2. Reduced tillage
Frequent and heavy tilling increases the rate of carbon dioxide released from the soil. In the process, it also breaks up soil structure which can lead to erosion and less productive croplands. Regenerative tillage, which is done at minimum or no-tillage at all, preserves soil quality and carbon that has benefits to crop yield.
→ Read more: Managing soil health with conservation tillage
3. Improved residue management
Another soil-protecting strategy in farming is to leave crop residue in the fields. Covering the soil with mulch, or crop residue materials like straws, enhances soil moisture and fertility while allowing the organic material to interact with microorganisms for healthier soil composition.
4. Eliminating bare fallows
Leaving cultivated land to lie idle for a season or more leaves the soil exposed without any protection from heat, wind, rain, and weeds where soil carbon can escape more readily. Instead, sowing nitrogen-fixing crops like clover can help keep the carbon in the ground as well as improve the soil’s nitrogen content for the next crop.
5. Increasing the production of cover crops
One of the most recommended carbon farming methods is to introduce cover cropping. These kinds of crops are grown precisely to protect the soil, which is different from the primary crop usually cultivated on the farm. Cover crops reduce surface disturbance and work to help capture nutrients to build soil fertility and soil organic carbon.
6. Sowing companion crops
Companion planting increases plant diversity by growing 2 or more crops close together to benefit not just the crops but also the soil. Knowledge of complementary crops is necessary to maximize the growth and production of crops. For example, one crop is sown to protect the primary crop from pests and insects.
Farming with the intentional integration of trees with agriculture is known as agroforestry. Agroforestry practices can help mitigate emissions and store carbon in both soils and trees. Not only does agroforestry provide above-ground benefits in the field but it also provides crucial below-ground benefits. It does this while also enhancing farm productivity, increasing soil protection, improving air and water quality; providing wildlife habitat, and introducing diversified income.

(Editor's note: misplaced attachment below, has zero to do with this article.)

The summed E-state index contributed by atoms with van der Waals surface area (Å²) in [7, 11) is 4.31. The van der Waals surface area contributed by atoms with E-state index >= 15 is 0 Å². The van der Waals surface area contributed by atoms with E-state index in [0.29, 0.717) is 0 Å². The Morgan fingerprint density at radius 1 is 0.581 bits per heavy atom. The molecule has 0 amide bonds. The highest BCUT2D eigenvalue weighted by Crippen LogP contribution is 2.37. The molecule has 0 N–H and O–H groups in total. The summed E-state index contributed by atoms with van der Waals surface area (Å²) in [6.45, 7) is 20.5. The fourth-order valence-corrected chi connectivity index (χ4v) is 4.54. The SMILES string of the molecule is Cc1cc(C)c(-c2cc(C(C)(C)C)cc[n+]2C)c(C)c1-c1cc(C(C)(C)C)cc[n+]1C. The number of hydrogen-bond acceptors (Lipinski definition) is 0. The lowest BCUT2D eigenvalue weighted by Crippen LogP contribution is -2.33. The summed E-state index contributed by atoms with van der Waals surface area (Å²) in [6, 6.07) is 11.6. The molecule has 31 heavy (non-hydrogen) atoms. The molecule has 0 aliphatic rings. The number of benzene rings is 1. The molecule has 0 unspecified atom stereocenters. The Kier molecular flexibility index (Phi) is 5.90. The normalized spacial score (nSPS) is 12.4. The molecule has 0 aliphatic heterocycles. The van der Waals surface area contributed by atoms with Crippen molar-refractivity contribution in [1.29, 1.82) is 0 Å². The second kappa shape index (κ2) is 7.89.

Greenhouse gas emissions reduction farming methods
Agriculture emits gasses that warm the planet. Apart from storing carbon in farmlands, reducing emissions in farm operations can also be incorporated in carbon farming. Here are some of the ways greenhouse gas emissions are reduced in farm operations.
8. Improved task efficiency
Planning and delegating tasks in the farm keep operations running smoothly. Useful tools like a farm management software can keep track of planned and accomplished tasks to minimize duplication and to stay on top of duties. Data-keeping in farm operations also provides valuable insight into how resources are used around the farm.
→ Free 14-day trial sign-up for eAgronom Farm Management Software
9. Improved water management
Excess water washes away nutrients and can even lead to erosion. Managing irrigation properly by watering at appropriate times, given at the right rates, and at the most optimum depth and distance from the crops can optimize crop growth and minimize resource waste.